Life's expensive. And, while there's no getting around that over-arching fact, there are a few ways to cut corners. Make a budget. Automate savings — and investments. Leverage credit card rewards.
There are also some savvy ways to save some serious dough. Here are five life hacks that can collectively save you $10,000 (for real).
1. Fix your credit score
Bad credit (generally considered a score of 600 or lower) is going to cost you a whole lot in interest. Case in point: A low credit score typically increases the cost of a $20,000, 60-month auto loan by more than $5,000, per the Consumer Federation of America.
But expensive financing is just one way a terrible score makes you pay more. Getting cable? Expect a fee due to those digits. Found a cheap (and nice!) apartment? You might lose that lease to someone with better credit. Need car insurance? Don't be surprised by higher premiums if your score isn't in decent shape.
Fortunately, bad credit isn't forever and you can start improving your score by paying down debt, disputing credit report errors and limiting new credit inquiries. We've got more ways to raise your credit score here.
2. Shop around ... for everything
Comparison-shopping can take a little legwork (emphasis on "little" here, because, you know, the internet), but it can save you a ton of money — especially if you do it every time you buy something. Shopping, comparing and negotiating can save you thousands of dollars on a mortgage, for instance, and is just as instrumental when you're on the market for a new ride. But it's also important when you're shopping for services, like utilities, cellphone or cable/internet plans.
And, as we're well aware, comparison-shopping for any type of insurance can save you hundreds of dollars. It's particularly important when you're looking for life insurance, which you'll probably pay over a couple decades. That's because certain life insurance companies are just more favorable to different demos and/or conditions than others. Some offer better rates to boomers, for instance, while others are more lenient about high-cholesterol. You can go here to learn more about the best life insurance companies in general and Policygenius can help you specifically save up to 40% on a policy via our life insurance quote comparison tool here.
3. Use an HSA as a second IRA
We can't say enough good things about Health Savings Accounts (HSAs). They're tax-deferred, earn interest that's tax-exempt and are a crucial part of managing medical expenses when you've got a high-deductible healthcare plan. They're also a powerful savings tool, partially for the reasons mentioned above, but also because good ol' Uncle Sam caps how much money you can sock away for retirement each year. When it comes to IRAs and Roth IRAS, those limits are $5,500 in 2017 and 2018 (or $6,500 if you're age 50 or older and need to catch up).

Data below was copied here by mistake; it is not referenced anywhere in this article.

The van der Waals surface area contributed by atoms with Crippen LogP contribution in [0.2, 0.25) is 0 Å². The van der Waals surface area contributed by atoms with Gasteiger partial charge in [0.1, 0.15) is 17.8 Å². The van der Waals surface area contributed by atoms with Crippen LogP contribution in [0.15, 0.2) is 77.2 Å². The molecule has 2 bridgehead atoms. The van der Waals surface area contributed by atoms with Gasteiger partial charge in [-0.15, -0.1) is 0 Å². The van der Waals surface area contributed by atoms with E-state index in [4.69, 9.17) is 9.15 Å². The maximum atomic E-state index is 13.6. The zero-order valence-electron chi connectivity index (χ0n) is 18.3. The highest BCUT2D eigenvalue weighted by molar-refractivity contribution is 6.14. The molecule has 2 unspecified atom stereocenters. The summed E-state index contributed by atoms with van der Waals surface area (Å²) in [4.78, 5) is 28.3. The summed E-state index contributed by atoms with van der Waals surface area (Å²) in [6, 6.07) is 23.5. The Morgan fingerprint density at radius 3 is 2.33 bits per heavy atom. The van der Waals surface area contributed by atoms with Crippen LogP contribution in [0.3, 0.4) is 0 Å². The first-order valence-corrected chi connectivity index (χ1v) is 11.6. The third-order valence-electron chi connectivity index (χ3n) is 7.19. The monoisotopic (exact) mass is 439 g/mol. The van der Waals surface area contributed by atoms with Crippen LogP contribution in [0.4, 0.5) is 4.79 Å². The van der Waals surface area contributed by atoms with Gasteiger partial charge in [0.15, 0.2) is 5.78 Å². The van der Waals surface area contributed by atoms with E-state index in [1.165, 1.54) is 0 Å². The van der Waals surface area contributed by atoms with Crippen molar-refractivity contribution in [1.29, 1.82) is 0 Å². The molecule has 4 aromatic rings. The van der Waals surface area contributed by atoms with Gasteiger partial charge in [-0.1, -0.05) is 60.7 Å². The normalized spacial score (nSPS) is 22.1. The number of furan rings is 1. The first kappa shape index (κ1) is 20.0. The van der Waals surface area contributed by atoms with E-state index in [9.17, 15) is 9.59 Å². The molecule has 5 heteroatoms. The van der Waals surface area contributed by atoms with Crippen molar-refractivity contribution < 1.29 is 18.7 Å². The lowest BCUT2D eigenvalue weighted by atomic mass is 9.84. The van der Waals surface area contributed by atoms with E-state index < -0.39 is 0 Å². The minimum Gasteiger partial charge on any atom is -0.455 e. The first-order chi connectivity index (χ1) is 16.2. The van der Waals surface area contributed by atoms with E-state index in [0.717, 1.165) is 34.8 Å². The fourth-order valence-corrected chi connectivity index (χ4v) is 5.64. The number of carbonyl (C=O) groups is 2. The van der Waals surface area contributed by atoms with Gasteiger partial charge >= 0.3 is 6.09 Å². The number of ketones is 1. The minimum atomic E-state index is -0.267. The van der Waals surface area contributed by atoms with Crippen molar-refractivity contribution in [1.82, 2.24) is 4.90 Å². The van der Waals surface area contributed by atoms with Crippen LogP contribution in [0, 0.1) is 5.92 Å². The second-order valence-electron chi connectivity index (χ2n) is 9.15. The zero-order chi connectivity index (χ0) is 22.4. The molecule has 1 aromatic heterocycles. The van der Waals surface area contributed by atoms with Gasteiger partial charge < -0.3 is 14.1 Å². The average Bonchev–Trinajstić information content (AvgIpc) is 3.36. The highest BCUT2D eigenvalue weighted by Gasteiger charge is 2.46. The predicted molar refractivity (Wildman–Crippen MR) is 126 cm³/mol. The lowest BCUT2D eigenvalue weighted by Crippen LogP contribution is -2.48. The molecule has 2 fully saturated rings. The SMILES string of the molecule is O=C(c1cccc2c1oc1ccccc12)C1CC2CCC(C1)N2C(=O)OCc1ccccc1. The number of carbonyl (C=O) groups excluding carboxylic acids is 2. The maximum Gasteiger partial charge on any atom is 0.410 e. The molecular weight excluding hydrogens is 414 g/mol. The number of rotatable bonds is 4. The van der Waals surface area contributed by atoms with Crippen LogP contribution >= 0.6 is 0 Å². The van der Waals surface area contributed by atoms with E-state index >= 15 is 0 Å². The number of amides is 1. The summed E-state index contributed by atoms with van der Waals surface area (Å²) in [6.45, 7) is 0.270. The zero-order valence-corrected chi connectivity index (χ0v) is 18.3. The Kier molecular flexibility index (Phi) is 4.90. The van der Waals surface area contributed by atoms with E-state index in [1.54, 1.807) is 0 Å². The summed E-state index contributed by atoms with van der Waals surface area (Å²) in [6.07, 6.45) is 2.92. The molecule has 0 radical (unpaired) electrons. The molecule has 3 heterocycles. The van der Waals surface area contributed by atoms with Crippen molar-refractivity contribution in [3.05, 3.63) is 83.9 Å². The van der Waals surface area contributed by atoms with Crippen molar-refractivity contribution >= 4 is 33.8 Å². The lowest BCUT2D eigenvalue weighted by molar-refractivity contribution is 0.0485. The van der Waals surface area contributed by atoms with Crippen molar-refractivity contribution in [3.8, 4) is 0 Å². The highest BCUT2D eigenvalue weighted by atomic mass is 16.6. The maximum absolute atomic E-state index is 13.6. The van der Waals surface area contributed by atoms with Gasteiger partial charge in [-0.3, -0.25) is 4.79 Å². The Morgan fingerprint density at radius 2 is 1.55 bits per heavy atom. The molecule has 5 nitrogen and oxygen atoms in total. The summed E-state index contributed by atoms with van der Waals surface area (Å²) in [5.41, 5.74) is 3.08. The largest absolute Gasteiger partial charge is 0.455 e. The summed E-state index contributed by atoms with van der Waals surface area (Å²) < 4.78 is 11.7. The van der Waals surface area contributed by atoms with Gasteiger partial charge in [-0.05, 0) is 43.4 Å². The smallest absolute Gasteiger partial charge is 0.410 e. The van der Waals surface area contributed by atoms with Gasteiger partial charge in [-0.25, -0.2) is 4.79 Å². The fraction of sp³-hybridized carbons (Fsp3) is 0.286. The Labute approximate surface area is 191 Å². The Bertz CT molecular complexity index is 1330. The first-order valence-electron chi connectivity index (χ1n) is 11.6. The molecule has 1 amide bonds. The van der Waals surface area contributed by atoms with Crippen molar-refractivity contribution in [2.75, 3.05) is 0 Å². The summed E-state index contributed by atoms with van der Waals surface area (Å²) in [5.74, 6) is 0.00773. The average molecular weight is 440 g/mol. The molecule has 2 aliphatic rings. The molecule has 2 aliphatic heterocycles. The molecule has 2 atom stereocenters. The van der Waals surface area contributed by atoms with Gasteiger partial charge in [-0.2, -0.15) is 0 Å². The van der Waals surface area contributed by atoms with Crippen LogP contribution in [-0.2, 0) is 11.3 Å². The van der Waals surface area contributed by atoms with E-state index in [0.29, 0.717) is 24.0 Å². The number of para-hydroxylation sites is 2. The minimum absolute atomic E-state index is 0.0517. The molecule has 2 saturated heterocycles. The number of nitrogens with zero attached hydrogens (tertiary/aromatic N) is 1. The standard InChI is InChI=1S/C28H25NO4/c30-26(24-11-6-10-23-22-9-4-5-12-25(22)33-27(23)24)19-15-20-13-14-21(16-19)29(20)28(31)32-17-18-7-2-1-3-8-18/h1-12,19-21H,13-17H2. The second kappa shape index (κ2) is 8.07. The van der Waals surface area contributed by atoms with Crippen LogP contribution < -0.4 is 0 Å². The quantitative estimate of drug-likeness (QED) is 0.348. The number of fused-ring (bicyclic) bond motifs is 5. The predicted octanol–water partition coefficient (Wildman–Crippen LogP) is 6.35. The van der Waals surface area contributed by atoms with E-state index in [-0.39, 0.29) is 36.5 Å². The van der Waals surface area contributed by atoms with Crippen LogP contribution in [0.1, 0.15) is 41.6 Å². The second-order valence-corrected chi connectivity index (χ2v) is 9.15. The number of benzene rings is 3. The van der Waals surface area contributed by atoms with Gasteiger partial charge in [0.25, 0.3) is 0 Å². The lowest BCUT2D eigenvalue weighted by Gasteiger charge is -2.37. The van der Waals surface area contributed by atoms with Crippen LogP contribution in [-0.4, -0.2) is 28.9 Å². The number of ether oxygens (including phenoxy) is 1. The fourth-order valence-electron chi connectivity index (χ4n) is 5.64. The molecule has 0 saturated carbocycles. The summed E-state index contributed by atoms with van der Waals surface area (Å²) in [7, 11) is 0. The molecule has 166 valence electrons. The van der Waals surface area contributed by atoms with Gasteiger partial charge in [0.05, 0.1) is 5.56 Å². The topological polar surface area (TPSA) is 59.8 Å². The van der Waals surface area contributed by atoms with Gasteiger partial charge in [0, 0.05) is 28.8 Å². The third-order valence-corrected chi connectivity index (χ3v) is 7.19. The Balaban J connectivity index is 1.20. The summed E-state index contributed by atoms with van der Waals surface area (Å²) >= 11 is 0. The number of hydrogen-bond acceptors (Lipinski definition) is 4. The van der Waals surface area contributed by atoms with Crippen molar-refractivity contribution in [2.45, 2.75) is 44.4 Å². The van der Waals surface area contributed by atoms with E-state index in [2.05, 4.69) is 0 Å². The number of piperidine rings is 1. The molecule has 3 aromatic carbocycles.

But you're also allowed to contribute up to $3,450 per individual or up to $6,900 per family into an HSA next year (limits are adjusted annually for inflation). And because those funds roll over year-to-year and can be used for non-medical expenses penalty-free once you turn 65, they can serve as a de facto supplemental retirement account.
4. Get legal insurance
Legal insurance covers attorney fees for almost any legal problem. And, while you're probably saying, 'how worried should I really be about getting sued?,' there are lots of reasons someone needs a lawyer. In fact, legal insurance is most commonly used for divorce, estate planning and real estate transactions. That last part is where the hack comes in: Some states mandate an attorney oversee closing on a home and, even in those that don't, it's generally a good idea to have legal expert review your contract and do a title search. Hourly rates for attorneys can range from $240 to $495, but if you have legal insurance, your policy will generally foot that bill. Plans typically cost between $15 to $22 a month and are often available through an employer.
5. Two words: Debt avalanche
No, that doesn't mean bury yourself in an avalanche of debt. Quite the opposite, in fact. The debt avalanche, sometimes called debt-stacking, is a money-saving method for getting out of the red. You make all your minimum loan payments, but put as much money as can toward the balance with the highest interest rate. Once that balance is gone, you move onto the one with the next highest APR and so on and so forth until all your debt is gone. This method helps you get out of debt faster and saves you a ton in interest.
Looking for more money hacks? Here are five ways to save 30% of your paycheck (mostly) without trying.
Image: Aleksander Nakic